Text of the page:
THE NORTH DAKOTA OUTDOORS AND BEYOND tentative opening dates for 2014
To help North Dakota hunters prepare for hunting seasons in 2014, the North Dakota Game and Fish Department annually provides its best estimate for opening dates for the coming year.
Dates be... Posted on 12/4/13 at 5:39 AM
For many hunters, November is a peak and valley, the best of times and the worst of times. As North Dakota’s popular deer gun hunting season opens and closes, thousands of hunters begin and end their hunting activities within the 16½ days the regular season takes place.
At the same time that N.D. deer license numbers first inched higher than 140,000, a new program called Sportsmen Against Hunger came on the scene, working with local wildlife clubs and deer processors to develop a way for hunters to donate venison to community food pantries.
It’s a safe assumption that few hunters ever leave home thinking, “I just might end up in a hunting accident today.” That’s how it should be with hunting, as well. “It can’t happen to me,” is not the best attitude to bring to the field.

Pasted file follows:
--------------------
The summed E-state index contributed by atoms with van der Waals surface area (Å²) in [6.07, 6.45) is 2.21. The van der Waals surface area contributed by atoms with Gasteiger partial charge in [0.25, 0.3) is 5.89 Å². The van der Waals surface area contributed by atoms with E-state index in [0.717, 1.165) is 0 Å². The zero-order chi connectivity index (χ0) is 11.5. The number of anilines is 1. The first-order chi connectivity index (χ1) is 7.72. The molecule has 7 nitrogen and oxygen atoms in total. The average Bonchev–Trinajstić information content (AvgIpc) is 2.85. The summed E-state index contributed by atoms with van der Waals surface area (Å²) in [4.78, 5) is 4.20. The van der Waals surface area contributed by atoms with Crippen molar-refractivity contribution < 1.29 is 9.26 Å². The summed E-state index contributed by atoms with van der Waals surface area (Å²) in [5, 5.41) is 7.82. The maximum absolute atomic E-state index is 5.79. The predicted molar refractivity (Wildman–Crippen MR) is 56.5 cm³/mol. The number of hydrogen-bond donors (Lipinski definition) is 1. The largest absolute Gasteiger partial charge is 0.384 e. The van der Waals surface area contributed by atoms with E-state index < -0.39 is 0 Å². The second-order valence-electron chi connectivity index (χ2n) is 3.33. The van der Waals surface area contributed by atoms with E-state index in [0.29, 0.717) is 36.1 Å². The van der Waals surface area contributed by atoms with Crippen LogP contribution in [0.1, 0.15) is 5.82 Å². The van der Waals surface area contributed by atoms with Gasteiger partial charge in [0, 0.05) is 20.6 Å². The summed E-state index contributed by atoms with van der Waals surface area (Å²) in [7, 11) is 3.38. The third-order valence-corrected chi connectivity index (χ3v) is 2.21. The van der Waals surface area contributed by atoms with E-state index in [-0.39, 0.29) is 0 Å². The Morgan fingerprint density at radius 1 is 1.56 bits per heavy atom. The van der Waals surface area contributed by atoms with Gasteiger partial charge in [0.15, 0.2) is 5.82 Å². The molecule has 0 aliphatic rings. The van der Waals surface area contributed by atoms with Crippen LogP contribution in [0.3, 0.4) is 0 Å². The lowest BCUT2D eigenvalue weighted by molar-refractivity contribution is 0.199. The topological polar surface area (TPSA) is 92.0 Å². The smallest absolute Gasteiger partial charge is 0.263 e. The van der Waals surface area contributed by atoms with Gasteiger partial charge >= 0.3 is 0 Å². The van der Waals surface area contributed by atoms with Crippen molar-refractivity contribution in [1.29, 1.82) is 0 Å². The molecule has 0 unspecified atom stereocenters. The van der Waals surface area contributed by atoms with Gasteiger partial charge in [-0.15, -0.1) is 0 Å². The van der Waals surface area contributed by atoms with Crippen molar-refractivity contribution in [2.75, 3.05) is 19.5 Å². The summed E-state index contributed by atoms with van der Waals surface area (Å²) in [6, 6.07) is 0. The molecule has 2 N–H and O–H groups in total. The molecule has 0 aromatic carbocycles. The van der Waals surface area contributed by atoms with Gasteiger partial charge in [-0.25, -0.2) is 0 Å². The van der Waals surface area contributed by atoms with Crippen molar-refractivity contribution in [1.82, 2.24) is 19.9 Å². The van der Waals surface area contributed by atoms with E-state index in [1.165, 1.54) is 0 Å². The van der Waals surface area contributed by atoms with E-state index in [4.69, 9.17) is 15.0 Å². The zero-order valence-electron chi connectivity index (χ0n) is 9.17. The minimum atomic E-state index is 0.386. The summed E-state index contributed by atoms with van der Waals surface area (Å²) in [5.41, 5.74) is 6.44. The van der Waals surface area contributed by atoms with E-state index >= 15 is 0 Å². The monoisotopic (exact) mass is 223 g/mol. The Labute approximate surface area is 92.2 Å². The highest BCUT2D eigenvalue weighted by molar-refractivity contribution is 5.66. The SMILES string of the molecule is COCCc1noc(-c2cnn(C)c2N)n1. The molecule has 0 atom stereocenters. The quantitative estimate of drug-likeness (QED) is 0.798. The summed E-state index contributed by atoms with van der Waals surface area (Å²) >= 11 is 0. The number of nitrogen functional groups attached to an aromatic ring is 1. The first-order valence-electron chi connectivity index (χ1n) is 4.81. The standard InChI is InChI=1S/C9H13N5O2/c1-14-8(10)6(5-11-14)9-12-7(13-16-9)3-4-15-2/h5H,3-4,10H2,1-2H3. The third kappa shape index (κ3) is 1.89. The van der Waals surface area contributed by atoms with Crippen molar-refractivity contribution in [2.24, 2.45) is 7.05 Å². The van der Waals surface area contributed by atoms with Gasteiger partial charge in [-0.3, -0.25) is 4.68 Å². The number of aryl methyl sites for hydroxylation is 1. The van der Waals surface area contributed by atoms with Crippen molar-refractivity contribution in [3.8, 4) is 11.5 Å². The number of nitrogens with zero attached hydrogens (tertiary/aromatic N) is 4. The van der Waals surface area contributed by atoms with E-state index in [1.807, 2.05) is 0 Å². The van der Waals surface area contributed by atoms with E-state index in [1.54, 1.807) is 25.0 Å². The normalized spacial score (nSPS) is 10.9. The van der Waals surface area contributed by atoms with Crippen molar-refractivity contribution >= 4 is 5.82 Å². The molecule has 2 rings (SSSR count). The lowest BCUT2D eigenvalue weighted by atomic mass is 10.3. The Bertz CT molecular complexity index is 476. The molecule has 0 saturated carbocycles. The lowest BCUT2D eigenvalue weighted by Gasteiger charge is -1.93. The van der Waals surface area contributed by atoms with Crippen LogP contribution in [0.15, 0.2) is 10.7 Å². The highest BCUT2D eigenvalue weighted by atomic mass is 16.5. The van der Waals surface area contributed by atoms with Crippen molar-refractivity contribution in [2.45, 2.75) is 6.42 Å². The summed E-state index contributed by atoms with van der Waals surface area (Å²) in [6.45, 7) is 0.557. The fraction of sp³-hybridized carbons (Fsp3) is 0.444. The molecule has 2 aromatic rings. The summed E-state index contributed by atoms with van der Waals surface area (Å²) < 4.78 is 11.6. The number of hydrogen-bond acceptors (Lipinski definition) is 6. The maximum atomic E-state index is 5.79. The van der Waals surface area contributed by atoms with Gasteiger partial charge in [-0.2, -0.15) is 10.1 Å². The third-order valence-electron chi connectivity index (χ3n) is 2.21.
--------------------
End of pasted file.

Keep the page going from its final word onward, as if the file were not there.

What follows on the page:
State Game and Fish Department biologists conduct a variety of studies every year. The familiar ones are those that provide counts or indexes that factor into season setting and limits, and also set hunter and angler expectations.
Many hunters these days are bemoaning a downward population trend for deer and pheasants in North Dakota. On the other hand, for 2013 at least, duck and goose populations are in good shape and can provide opportunities that hunters may not want to overlook.
For good reason, the North Dakota Game and Fish Department makes every effort to explain waterfowl hunting rules and regulations that hunters will need to know as they take the field this fall. That includes daily bag limits, species restrictions, season lengths, special zones and hunting hours.
For most of us, the road traveled matters little once we’ve arrived at our destination. Seldom do we realize — or appreciate — while beginning a pheasant hunt across the prairie, the time and energy it took to provide access to a public hunting spot.
Hunters aren’t much different than sports fans when looking forward to upcoming seasons and learning about expert analysis and predictions. Fall flight forecasts for waterfowl and results from upland game brood surveys will pique the interest of hunters and wildlife managers alike.
North Dakota’s early Canada goose season has been around for more than a decade. It’s a specific effort to put additional hunting pressure on the rising population of giant Canada geese — the only goose species that nests and raises its young within the state.
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